Pelican claims their cases are waterproof, crushproof and dustproof. I have no reason to believe otherwise. I’ve dropped my 1750 weapons case countless times, driven in the rain with it in the back of my truck, and generally beaten it up. The inside always stays completely dry and it shows little sign of wear.
I mostly go duck hunting in Louisiana, so my heavy outdoor use is mostly seasonal, but even indoors you want something you can trust. When you spend a lot of money on a gun (like the Browning shotgun I own), you want it to last. In the past I’ve used soft cases, but I have friends who have always hailed Pelicans as the highest quality gun cases they owned.
After six months, I am completely convinced this polypropylene hard case is the last case I will ever need. Just holding it in your hand you can feel how durable it is, yet still light weight enough to be
manageable (about 26 lbs w/the foam). It also comes with a foam interior liner that is customizable so everything fits snug. In terms of safety, the 1750’s padlock holes are protected with stainless steel panels. The case even comes with an unconditional lifetime guarantee, though Pelican’s construction and quality seemingly deem it unnecessary.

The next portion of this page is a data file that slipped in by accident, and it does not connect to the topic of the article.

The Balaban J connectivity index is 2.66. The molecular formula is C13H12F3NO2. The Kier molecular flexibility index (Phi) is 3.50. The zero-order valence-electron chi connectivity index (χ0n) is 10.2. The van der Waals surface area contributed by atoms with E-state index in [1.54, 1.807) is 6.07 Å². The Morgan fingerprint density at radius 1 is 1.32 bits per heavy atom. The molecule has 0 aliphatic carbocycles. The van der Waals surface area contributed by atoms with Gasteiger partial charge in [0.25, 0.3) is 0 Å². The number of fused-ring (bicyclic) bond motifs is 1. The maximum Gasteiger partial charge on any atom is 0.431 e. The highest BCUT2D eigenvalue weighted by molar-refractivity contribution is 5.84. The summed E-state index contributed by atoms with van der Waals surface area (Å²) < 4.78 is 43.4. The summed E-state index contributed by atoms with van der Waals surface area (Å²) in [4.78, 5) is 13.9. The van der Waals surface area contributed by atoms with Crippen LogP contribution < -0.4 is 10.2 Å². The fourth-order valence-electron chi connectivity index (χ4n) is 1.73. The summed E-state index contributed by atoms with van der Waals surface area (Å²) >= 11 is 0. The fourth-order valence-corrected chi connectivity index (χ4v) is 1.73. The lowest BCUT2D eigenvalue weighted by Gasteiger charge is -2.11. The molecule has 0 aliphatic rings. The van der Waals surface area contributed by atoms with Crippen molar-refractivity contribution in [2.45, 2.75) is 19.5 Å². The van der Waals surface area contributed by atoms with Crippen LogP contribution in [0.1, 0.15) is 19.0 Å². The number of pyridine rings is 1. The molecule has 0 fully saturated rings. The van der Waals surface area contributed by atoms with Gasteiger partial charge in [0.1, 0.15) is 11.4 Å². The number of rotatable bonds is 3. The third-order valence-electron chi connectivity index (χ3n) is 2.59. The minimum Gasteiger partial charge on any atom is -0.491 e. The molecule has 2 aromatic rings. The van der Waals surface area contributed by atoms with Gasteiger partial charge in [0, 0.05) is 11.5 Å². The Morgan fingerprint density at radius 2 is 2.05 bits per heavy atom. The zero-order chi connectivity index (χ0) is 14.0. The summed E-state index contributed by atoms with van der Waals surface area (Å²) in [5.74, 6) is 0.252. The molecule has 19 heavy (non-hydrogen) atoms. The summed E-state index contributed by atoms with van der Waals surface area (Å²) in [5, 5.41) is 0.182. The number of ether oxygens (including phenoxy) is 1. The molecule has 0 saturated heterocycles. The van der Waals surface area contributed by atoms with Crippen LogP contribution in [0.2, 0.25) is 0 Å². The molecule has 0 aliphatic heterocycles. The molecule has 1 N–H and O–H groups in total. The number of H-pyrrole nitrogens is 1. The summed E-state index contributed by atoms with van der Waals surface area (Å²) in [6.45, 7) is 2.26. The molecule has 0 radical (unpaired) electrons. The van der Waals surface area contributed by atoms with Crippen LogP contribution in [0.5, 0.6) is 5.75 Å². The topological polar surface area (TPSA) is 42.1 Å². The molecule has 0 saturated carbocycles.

Since purchasing this case, I’ve picked up a Pelican Micro Case, which works equally as well. Perfect for keeping a cell phone, wallet and keys dry.
— Steven Domingue
While equipping a cryonics response team that has to carry all kinds of fragile equipment as checked airline baggage, I sampled four or five different brands of containers. We concluded without any doubt that the Pelicans were the best, and they also tend to be the cheapest, so long as you aren’t tempted to buy them with the overpriced foam inserts. It’s much more economical and more satisfying to buy polyurethane foam separately (e.g. from upholstery stores) and cut it to fit the objects which you want to protect. A bread knife with fine serrations is good for cutting foam; a utility knife is not good; a band saw with a thin blade is the best of all.
I’ve lugged Pelicans through all kinds of punishing conditions, and have never seen one experience any damage. They are heavier than aluminum equipment cases, but they don’t dent, crack, bend, or break.
— Charles Platt